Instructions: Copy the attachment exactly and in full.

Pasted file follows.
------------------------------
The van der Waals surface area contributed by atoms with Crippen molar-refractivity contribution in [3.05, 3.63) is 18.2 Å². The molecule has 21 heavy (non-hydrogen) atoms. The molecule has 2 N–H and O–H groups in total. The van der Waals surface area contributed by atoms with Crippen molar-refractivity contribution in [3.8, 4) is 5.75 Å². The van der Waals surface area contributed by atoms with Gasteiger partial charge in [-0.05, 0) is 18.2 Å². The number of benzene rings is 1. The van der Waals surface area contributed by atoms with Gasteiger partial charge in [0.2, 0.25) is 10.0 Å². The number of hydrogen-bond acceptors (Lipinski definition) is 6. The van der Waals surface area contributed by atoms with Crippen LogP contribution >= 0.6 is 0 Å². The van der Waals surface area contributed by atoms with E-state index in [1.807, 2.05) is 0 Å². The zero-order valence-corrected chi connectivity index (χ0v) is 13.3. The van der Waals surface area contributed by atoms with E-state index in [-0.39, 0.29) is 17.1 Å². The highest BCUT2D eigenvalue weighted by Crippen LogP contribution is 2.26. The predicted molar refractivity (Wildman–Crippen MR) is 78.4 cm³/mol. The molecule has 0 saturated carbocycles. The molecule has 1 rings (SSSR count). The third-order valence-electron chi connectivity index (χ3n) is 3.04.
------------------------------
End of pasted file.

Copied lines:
The van der Waals surface area contributed by atoms with Crippen molar-refractivity contribution in [3.05, 3.63) is 18.2 Å². The molecule has 21 heavy (non-hydrogen) atoms. The molecule has 2 N–H and O–H groups in total. The van der Waals surface area contributed by atoms with Crippen molar-refractivity contribution in [3.8, 4) is 5.75 Å². The van der Waals surface area contributed by atoms with Gasteiger partial charge in [-0.05, 0) is 18.2 Å². The number of benzene rings is 1. The van der Waals surface area contributed by atoms with Gasteiger partial charge in [0.2, 0.25) is 10.0 Å². The number of hydrogen-bond acceptors (Lipinski definition) is 6. The van der Waals surface area contributed by atoms with Crippen LogP contribution >= 0.6 is 0 Å². The van der Waals surface area contributed by atoms with E-state index in [1.807, 2.05) is 0 Å². The zero-order valence-corrected chi connectivity index (χ0v) is 13.3. The van der Waals surface area contributed by atoms with E-state index in [-0.39, 0.29) is 17.1 Å². The highest BCUT2D eigenvalue weighted by Crippen LogP contribution is 2.26. The predicted molar refractivity (Wildman–Crippen MR) is 78.4 cm³/mol. The molecule has 0 saturated carbocycles. The molecule has 1 rings (SSSR count). The third-order valence-electron chi connectivity index (χ3n) is 3.04.